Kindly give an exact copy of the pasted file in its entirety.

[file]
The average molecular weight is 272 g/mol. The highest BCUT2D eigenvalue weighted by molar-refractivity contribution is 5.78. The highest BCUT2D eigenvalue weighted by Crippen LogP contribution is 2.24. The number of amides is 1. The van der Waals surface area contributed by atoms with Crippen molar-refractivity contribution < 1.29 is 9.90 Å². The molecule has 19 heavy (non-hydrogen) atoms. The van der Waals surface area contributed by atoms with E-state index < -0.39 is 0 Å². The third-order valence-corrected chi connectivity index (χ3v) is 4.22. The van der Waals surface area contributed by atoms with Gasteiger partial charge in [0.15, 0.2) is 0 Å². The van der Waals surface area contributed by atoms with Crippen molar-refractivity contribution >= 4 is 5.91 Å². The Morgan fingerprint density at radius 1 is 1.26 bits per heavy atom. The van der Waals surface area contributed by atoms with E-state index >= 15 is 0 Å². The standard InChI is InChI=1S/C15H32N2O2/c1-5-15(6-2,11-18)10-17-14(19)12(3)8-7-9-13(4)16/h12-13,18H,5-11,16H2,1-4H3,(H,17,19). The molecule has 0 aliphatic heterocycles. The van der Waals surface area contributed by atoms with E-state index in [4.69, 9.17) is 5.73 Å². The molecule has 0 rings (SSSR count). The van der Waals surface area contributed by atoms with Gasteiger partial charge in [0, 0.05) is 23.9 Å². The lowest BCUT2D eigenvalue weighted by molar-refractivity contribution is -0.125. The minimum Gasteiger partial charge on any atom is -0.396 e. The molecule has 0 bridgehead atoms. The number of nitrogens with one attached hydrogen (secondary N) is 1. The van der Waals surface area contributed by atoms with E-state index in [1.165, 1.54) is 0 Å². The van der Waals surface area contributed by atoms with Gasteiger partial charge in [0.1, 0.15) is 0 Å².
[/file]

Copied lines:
The average molecular weight is 272 g/mol. The highest BCUT2D eigenvalue weighted by molar-refractivity contribution is 5.78. The highest BCUT2D eigenvalue weighted by Crippen LogP contribution is 2.24. The number of amides is 1. The van der Waals surface area contributed by atoms with Crippen molar-refractivity contribution < 1.29 is 9.90 Å². The molecule has 19 heavy (non-hydrogen) atoms. The van der Waals surface area contributed by atoms with E-state index < -0.39 is 0 Å². The third-order valence-corrected chi connectivity index (χ3v) is 4.22. The van der Waals surface area contributed by atoms with Gasteiger partial charge in [0.15, 0.2) is 0 Å². The van der Waals surface area contributed by atoms with Crippen molar-refractivity contribution >= 4 is 5.91 Å². The Morgan fingerprint density at radius 1 is 1.26 bits per heavy atom. The van der Waals surface area contributed by atoms with E-state index >= 15 is 0 Å². The standard InChI is InChI=1S/C15H32N2O2/c1-5-15(6-2,11-18)10-17-14(19)12(3)8-7-9-13(4)16/h12-13,18H,5-11,16H2,1-4H3,(H,17,19). The molecule has 0 aliphatic heterocycles. The van der Waals surface area contributed by atoms with E-state index in [4.69, 9.17) is 5.73 Å². The molecule has 0 rings (SSSR count). The van der Waals surface area contributed by atoms with Gasteiger partial charge in [0, 0.05) is 23.9 Å². The lowest BCUT2D eigenvalue weighted by molar-refractivity contribution is -0.125. The minimum Gasteiger partial charge on any atom is -0.396 e. The molecule has 0 bridgehead atoms. The number of nitrogens with one attached hydrogen (secondary N) is 1. The van der Waals surface area contributed by atoms with E-state index in [1.165, 1.54) is 0 Å². The van der Waals surface area contributed by atoms with Gasteiger partial charge in [0.1, 0.15) is 0 Å².